Put the Lime in the Coconut
Every band needs a gimmick song in their repertoire, or one that sets them apart from every other band. This song is going to be our next band's gimmick.

Psycho Chicken
My sweetie thinks that this should be our gimmick song instead. He says that if we do play it then he will dance around in a chicken suit for us. Gee, thanks sweetie! Somehow, I can't see it happening.

Have you got something to top these three songs?

Monday, 23 November 2009

A Monk Swimming - Malachy McCourt

I realise that it's bad form to start any kind of review with words along the line of, "I loved the writing/music/art/work of so-and-so, so wondered if his brother/sister/mother/auntie was any good", etc. I shudder to think that anyone would compare what my brother and I do or have done simply because we happen to be related! However, in this instance, it's entirely true: Malachy McCourt made it onto my TBR list simply because I loved the series of three memoirs that his brother, Frank McCourt, wrote about his life growing up in the lanes of Limerick, Ireland, and everything that happened in the years afterwards. Angela's Ashes (1996) earned him a Pulitzer prize and left me feeling as though I knew the long-suffering McCourt family personally, such were the trials and tribulations we experienced together as I read all three of his memoirs. I was saddened to hear of Frank McCourt's death from melanoma in July 2009.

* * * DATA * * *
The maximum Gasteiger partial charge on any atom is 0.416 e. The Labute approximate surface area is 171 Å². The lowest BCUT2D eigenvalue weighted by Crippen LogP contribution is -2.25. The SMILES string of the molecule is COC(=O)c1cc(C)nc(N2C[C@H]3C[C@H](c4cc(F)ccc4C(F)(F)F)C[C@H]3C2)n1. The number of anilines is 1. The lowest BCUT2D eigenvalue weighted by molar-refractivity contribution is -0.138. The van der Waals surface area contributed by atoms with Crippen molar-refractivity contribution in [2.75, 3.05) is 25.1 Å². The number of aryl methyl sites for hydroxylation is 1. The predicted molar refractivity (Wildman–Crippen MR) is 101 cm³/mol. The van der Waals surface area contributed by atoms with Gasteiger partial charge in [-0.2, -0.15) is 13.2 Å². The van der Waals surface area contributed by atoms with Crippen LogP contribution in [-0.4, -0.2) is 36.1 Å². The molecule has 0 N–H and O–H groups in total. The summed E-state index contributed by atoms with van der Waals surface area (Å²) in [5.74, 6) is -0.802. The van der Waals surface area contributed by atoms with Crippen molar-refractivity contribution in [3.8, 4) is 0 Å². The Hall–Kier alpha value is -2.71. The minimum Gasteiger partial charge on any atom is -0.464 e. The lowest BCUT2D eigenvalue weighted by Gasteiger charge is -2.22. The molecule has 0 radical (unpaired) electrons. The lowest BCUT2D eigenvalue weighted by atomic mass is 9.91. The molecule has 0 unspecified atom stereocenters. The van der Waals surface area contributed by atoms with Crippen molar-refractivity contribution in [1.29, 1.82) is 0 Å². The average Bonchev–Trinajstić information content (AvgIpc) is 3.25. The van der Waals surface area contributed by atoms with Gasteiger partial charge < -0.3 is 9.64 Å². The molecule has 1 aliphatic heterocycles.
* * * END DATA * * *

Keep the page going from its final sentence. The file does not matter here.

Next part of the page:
Brother Malachy McCourt's memoir is entitled A Monk Swimming (1998). Surely he wouldn't want to rehash he story that had already been told so aptly? What would his take on life be? And did it bear any resemblance to the story we have already come to know thanks to his brother's writing? It must be hard to try and carve out your own identity in a similar field to one's brother, who was awarded one of literature's top prizes for his efforts. 

A Monk Swimming is essentially an episodic memoir of tall tales which boasts an extensive vocabulary, both colloquial and otherwise, and incessant namedropping. It begins with McCourt's arrival in the US in his early 20s and follows him around New York and Europe. Occasionally humourous, I found it to be more an extended tale of a man suffering Peter Pan syndrome, whose fondness for the sweet nectar has resulted in an ongoing series of shenanigans and bratty behaviour, and left behind even more trouble for those around him to clean up. McCourt kind of acknowledges this in a roundabout way, but also sounds very proud of it, too. I'm not sure why that seems to bother me so much.